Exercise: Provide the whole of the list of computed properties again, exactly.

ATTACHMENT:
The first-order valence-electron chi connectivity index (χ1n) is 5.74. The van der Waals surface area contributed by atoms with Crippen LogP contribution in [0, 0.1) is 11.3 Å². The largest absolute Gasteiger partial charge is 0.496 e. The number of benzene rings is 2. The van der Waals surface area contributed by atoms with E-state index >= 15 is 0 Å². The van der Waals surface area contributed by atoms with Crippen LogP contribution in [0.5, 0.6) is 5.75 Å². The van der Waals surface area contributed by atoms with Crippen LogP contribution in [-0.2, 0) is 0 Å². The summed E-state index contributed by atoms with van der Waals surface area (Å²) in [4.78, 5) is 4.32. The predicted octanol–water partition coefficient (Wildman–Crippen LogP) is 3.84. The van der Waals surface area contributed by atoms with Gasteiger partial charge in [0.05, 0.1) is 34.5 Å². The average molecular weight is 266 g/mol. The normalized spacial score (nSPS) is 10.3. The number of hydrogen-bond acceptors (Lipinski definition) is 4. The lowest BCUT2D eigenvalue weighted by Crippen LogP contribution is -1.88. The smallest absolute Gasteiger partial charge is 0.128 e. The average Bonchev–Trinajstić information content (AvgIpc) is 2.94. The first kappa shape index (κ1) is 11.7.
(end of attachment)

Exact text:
The first-order valence-electron chi connectivity index (χ1n) is 5.74. The van der Waals surface area contributed by atoms with Crippen LogP contribution in [0, 0.1) is 11.3 Å². The largest absolute Gasteiger partial charge is 0.496 e. The number of benzene rings is 2. The van der Waals surface area contributed by atoms with E-state index >= 15 is 0 Å². The van der Waals surface area contributed by atoms with Crippen LogP contribution in [0.5, 0.6) is 5.75 Å². The van der Waals surface area contributed by atoms with Crippen LogP contribution in [-0.2, 0) is 0 Å². The summed E-state index contributed by atoms with van der Waals surface area (Å²) in [4.78, 5) is 4.32. The predicted octanol–water partition coefficient (Wildman–Crippen LogP) is 3.84. The van der Waals surface area contributed by atoms with Gasteiger partial charge in [0.05, 0.1) is 34.5 Å². The average molecular weight is 266 g/mol. The normalized spacial score (nSPS) is 10.3. The number of hydrogen-bond acceptors (Lipinski definition) is 4. The lowest BCUT2D eigenvalue weighted by Crippen LogP contribution is -1.88. The smallest absolute Gasteiger partial charge is 0.128 e. The average Bonchev–Trinajstić information content (AvgIpc) is 2.94. The first kappa shape index (κ1) is 11.7.